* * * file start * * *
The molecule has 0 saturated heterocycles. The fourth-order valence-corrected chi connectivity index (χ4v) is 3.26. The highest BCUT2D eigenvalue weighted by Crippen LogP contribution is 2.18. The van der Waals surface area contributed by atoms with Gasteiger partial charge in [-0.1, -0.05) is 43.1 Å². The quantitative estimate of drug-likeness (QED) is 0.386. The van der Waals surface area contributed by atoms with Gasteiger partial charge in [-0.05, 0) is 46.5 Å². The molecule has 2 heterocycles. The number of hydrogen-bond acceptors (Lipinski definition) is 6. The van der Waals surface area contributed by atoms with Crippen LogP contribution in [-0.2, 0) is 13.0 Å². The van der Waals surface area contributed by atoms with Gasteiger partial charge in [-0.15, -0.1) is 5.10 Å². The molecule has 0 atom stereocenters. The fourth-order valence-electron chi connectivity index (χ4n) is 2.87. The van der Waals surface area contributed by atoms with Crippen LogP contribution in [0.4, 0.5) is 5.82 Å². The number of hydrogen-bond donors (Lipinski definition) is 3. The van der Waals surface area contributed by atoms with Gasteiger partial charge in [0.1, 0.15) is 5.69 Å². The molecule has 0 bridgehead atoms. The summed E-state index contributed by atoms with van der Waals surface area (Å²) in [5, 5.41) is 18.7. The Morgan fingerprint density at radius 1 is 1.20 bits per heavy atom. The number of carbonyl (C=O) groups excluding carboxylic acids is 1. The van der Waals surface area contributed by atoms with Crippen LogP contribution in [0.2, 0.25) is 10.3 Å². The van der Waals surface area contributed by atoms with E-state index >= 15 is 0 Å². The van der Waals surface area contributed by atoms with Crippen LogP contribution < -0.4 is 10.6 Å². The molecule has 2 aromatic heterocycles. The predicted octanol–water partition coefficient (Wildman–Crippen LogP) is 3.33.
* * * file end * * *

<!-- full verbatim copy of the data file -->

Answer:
The molecule has 0 saturated heterocycles. The fourth-order valence-corrected chi connectivity index (χ4v) is 3.26. The highest BCUT2D eigenvalue weighted by Crippen LogP contribution is 2.18. The van der Waals surface area contributed by atoms with Gasteiger partial charge in [-0.1, -0.05) is 43.1 Å². The quantitative estimate of drug-likeness (QED) is 0.386. The van der Waals surface area contributed by atoms with Gasteiger partial charge in [-0.05, 0) is 46.5 Å². The molecule has 2 heterocycles. The number of hydrogen-bond acceptors (Lipinski definition) is 6. The van der Waals surface area contributed by atoms with Crippen LogP contribution in [-0.2, 0) is 13.0 Å². The van der Waals surface area contributed by atoms with Gasteiger partial charge in [-0.15, -0.1) is 5.10 Å². The molecule has 0 atom stereocenters. The fourth-order valence-electron chi connectivity index (χ4n) is 2.87. The van der Waals surface area contributed by atoms with Crippen LogP contribution in [0.4, 0.5) is 5.82 Å². The number of hydrogen-bond donors (Lipinski definition) is 3. The van der Waals surface area contributed by atoms with Gasteiger partial charge in [0.1, 0.15) is 5.69 Å². The molecule has 0 bridgehead atoms. The summed E-state index contributed by atoms with van der Waals surface area (Å²) in [5, 5.41) is 18.7. The Morgan fingerprint density at radius 1 is 1.20 bits per heavy atom. The number of carbonyl (C=O) groups excluding carboxylic acids is 1. The van der Waals surface area contributed by atoms with Crippen LogP contribution in [0.2, 0.25) is 10.3 Å². The van der Waals surface area contributed by atoms with E-state index >= 15 is 0 Å². The van der Waals surface area contributed by atoms with Crippen LogP contribution < -0.4 is 10.6 Å². The molecule has 2 aromatic heterocycles. The predicted octanol–water partition coefficient (Wildman–Crippen LogP) is 3.33.